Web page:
- David Vitter's hypocritical, punitive, horrible new amendment
- Louie Gohmert: Women should be forced to carry nonviable pregnancies to term
- Could hackers destroy the U.S. power grid?
- Democrats may be even worse than Republicans at regulating Wall Street
- Eric Holder versus journalism
- A progressive defense of drones
- There's no substitute for government disaster relief
- Holder signed off on search warrant for reporter
- Mississippi could begin prosecuting women for miscarriages
- Mike Judge: "Bowling for Columbine" made me pro-gun
- Closing Gitmo is not enough
- Murkowski: Palin too disengaged to run for Senate
- In IRS scandal, new GOP tactic is ignorance
- Code Pink activist berates Obama at national security speech
Featured Slide Shows
The week in 10 picsclose X
- 1 of 11
Lisa Montgomery embraces her nephew Thursday after a tornado tore apart her home in Cleburne, Texas. The twister killed six people and destroyed entire swaths of the North Texas town.
Credit: AP/LM Otero
Jack McMahon, the defense attorney for abortion doctor Kermit Gosnell, speaks outside the Criminal Justice Center in Philadelphia Tuesday. His client was convicted of killing three babies in his clinic, and will serve multiple life sentences.
Credit: AP/Matt Rourke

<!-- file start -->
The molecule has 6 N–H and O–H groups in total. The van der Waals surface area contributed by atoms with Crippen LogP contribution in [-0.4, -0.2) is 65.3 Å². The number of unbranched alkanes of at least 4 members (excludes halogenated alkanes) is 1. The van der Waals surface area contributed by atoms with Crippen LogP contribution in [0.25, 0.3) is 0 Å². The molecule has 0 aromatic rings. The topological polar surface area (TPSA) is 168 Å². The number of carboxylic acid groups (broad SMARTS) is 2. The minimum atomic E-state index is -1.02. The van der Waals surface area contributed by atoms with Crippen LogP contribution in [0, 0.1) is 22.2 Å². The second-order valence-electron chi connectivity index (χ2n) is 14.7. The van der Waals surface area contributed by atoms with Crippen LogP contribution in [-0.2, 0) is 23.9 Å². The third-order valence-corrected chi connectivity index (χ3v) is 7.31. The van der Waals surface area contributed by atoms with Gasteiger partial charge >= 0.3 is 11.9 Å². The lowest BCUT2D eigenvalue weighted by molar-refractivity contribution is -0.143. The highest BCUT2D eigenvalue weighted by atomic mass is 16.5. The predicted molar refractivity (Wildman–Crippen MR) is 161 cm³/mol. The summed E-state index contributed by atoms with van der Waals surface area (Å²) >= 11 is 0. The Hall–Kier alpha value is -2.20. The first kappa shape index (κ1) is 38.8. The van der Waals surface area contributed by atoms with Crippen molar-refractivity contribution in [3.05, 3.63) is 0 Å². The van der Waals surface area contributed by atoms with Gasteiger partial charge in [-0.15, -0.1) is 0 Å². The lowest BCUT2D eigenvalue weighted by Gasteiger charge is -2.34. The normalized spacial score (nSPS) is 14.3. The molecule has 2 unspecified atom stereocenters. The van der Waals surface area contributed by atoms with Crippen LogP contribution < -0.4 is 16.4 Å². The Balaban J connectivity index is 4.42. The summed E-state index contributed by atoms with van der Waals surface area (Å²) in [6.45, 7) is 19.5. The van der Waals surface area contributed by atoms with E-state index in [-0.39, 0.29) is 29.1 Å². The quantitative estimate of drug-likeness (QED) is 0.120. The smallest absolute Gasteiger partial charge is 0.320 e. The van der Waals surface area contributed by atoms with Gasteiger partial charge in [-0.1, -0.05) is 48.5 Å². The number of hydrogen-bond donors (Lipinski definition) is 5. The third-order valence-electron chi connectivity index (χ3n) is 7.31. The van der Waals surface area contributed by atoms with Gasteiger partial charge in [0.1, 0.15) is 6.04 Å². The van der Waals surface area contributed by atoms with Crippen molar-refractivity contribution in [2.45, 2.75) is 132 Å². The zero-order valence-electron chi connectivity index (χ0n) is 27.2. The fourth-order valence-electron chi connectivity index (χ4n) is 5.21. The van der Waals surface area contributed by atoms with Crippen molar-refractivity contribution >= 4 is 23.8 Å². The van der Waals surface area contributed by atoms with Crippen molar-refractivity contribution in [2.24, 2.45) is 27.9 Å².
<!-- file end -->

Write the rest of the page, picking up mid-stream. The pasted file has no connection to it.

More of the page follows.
A photo taken Monday captures Vice President Joe Biden's response to a Milwaukee second-grader's innovative proposal to end America's epidemic of gun violence. This guy!
Credit: AP/Jenny Aicher
Sen. Rand Paul, R-Ky., flanked by a grouper-eyed Michele Bachmann, addresses the IRS' admission that it targeted Tea Party groups in advance of the 2012 election. In an op-ed for CNN Thursday, the Kentucky senator slammed the president for his faux outrage.
Credit: AP/Molly Riley
Ousted IRS chief Steven Miller is sworn in on Capitol Hill Friday. Miller testified before the House Ways and Means Committee on the extra scrutiny the agency gave conservative groups applying for tax-exempt status.
Credit: AP/J. Scott Applewhite
Attorney General Eric Holder pauses as he testifies on Capitol Hill before the House Judiciary Committee Wednesday. Holder is under fire, among other things, for the Justice Department's gathering of phone records at the Associated Press.
Credit: AP/Carolyn Kaster
O.J. Simpson sits during an evidentiary hearing at Clark County District Court in Las Vegas, Nev., Thursday. Simpson, who is currently serving a nine-to-33-year sentence in state prison for armed robbery and kidnapping, is using a writ of habeas corpus to seek a new trial.
Credit: AP/Las Vegas Review-Journal/Jeff Scheid
Major Tom to ground control: On Sunday astronaut Chris Hadfield recorded the first music video from space, a cover of David Bowie's "Space Oddity."
Credit: AP/NASA/Chris Hadfield
When it rains it pours. President Barack Obama speaks during a news conference Thursday with Turkish Prime Minister Recep Tayyip Erdogan, inexplicably inspiring an #umbrellagate Twitter meme.
Credit: AP/Jacquelyn Martin
A smoke plume rises high above a road block at the intersection of County A and Ross Road east of Solon Springs, Wis., Tuesday. No injuries were reported, but the the wildfire caused evacuations across northwestern Wisconsin.
Credit: AP/The Duluth News-Tribune/Clint Austin
Recent Slide Shows
- 1 of 11
War Room is our political news and commentary blog, with coverage and commentary throughout the day.